Thoughts on Graphic Novels

Hi everyone! This week I want to talk about some particular types of books that are near and dear to my heart, graphic novels and manga (for anyone unsure of what manga is, it’s a Japanese graphic novel).  When I really started to blossom into the nerdy person I am today, I stumbled upon a classic manga, Magic Knights Rayearth by CLAMP, and became completely enamored with it. The traveling to an unknown world, the magic, the drama and romance – my 12-year-old self was completely obsessed with it. I loved everything about the story and the artwork, plus I could read through one volume in about an hour! It was such a gratifying accomplishment. These days, though I’m significantly older, I still hold a lot of love for manga, along with American graphic novels, and frequently read them when I feel like my brain is overwhelmed by everything else.

I find myself encountering a good number of people who don’t considering reading graphic novels or manga to be reading because it’s mostly illustrations, however I find that both have a lot of merit and I personally think that it is reading. Sure, it has a different format than most books, but there’s still a story and words that you have to take in to understand what’s going on. Graphic novels/manga are a great option for those of us who may be less inclined to pick up a 300+ page book. Also, they’re just fun. You can see everything playing out in front of you, something that you don’t get to do with a regular book. I love to use my imagination, but it’s also really nice to see the characters as the author intended them to be. The graphic novel/manga section of our young adult area is one of our busiest areas, not just with teens, but with adults too. It’s a popular medium of reading and I hope to continue expanding upon our offerings as much as I’m able.

With all of this discussion, naturally I’m going to share some of the titles that we have here in the library. Hopefully something will pique your interest.


  • Princess Jellyfish by Akiko Higashimura: A funny, wholesome story about fangirls, fashion, love and cute little jellies. You’ll yourself torn between laughter and shock at the shenanigans that take place in this series.
  • Attack on Titan by Hajime Isayama: An action-packed manga with giant humanoid creatures called Titans. No one knows where they come from, only that they consume humans, and for humanity to survive they must fight.
  • Wolf Children by Mamoru Hosoda: After the death of her love, a young mother does her best to raise her two children, both of whom turn into wolves. This story is heartbreaking and sweet. I’ll admit it, I cried.
  • Erased by Kei Sanbe: A man has an uncontrollable gift that takes him back in time and allows him to alter horrific events. When he’s taken back to a year in his childhood when a classmate disappears, he finds himself wrapped in a mystery that seemingly has no end.
  • My Brother’s Husband by Gengoroh Tagame: A lovely and heartwarming series about family and love. When his brother-in-law whom he’s never met shows up at his door, Yaichi must finally come to terms with his prejudices, who his brother really was and his grief.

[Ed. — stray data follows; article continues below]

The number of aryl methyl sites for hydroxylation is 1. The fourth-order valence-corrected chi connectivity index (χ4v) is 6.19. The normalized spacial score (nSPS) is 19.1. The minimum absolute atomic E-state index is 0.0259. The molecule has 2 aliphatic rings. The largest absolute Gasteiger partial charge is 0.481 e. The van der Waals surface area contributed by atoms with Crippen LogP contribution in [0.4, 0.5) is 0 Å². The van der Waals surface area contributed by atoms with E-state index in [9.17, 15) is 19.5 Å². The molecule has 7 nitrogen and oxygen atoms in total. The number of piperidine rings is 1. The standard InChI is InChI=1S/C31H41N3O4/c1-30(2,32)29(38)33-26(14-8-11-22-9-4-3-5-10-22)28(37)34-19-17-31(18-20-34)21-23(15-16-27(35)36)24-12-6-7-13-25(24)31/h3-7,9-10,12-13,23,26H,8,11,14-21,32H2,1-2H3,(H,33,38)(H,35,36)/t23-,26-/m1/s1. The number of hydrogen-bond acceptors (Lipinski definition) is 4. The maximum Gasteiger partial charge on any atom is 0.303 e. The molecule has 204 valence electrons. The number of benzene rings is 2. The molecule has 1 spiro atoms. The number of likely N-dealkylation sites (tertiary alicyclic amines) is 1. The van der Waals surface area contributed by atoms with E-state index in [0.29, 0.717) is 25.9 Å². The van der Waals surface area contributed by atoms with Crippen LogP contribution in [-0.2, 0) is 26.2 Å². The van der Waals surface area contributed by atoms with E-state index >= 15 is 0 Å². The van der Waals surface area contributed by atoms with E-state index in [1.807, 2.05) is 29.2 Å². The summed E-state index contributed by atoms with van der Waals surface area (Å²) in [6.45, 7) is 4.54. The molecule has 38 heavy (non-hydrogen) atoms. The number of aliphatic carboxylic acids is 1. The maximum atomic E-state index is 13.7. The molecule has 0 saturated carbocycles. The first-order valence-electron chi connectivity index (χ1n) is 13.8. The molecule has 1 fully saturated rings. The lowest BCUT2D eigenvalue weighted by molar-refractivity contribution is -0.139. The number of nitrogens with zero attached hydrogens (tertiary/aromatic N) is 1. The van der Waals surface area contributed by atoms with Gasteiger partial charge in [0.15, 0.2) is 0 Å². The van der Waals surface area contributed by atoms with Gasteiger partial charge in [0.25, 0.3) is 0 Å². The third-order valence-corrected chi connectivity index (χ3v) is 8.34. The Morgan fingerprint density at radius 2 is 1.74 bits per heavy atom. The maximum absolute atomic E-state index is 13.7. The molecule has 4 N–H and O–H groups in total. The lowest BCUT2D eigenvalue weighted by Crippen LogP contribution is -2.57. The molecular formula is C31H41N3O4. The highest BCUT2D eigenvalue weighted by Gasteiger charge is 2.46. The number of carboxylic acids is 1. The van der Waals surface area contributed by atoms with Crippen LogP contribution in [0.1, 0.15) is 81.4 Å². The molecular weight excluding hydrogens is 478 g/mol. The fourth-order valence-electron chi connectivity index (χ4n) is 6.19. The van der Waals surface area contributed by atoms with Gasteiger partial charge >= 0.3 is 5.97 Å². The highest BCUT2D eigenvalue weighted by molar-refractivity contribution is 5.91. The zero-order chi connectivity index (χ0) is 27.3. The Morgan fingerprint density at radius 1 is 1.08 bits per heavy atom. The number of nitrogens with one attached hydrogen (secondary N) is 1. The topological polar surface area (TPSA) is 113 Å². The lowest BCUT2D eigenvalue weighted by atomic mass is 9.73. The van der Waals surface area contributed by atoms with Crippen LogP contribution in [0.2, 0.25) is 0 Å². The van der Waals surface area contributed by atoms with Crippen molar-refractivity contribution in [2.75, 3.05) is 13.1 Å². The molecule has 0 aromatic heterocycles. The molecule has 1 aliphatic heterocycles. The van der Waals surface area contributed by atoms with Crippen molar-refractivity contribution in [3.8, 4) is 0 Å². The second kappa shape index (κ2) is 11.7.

• The Ancient Magus Bride by Kore Yamazaki: A rich fantasy full of magic, fairies and other mystical creatures. An orphan must come to terms with her new life as she’s sold into the service of a powerful mage. This one is quickly coming up in my to-be-read pile and I can’t wait!

Graphic Novels

  • Pumpkinheads by Rainbow Rowell: A sweet, autumnal read that takes place in a pumpkin patch. This graphic novel follows two best friends on a mission of love, only to discover that they may have been looking in the wrong place.
  • Heartstopper by Alice Oseman: With a bit of a sad start, it turns into a heartwarming story about friendship, being true to oneself and finding love in the least likely of places. A queer love story for the ages. I can’t wait for volume two!
  • Lumberjanes by Noelle Stevenson, Grace Ellis, Shannon Watters & others: If you’re looking for a series full of girl power, this is the one for you. Lumberjanes follows a group of friends at a summer camp with a lot more going on than you’d expect. Things like time portals, Greek Gods, mermaids, and lots of kittens, with a strong dose of powerful friendships make this series one you’re not likely to forget.
  • The Walking Dead by Robert Kirkman: Zombies. I think that just about sums it up. In all seriousness, this series is the one that inspired the popular show and has some fairly significant differences that make it worth reading.
  • Paper Girls by Brian K. Vaughn: A time twisting, sci-fi series that’s full of kick-butt girls. Volume one has a lot of weird stuff going on and can be slightly confusing, but it’s worth continuing for all the excitement.
  • On a Sunbeam by Tillie Walden: Another sci-fi story, but with a completely different take, On a Sunbeam is a journey through space and a hunt for one girl’s long-lost love. The artwork is stunning and the story will melt your heart.
  • Through the Woods by Emily Carroll: This collection of stories is eerie, haunting and ominous. This collection shares dark stories reminiscent of fairy tales, with bold artwork and open ending that will have readers questioning everything.

While this is a fairly large list, it’s really only grazing the surface of what we have in our collection. If you can’t find something on the list of interest to you, come look at what else we have, or reach out to me and I can offer some other suggestions. You can reach me at or 374-5515 ext. 22.

Happy reading!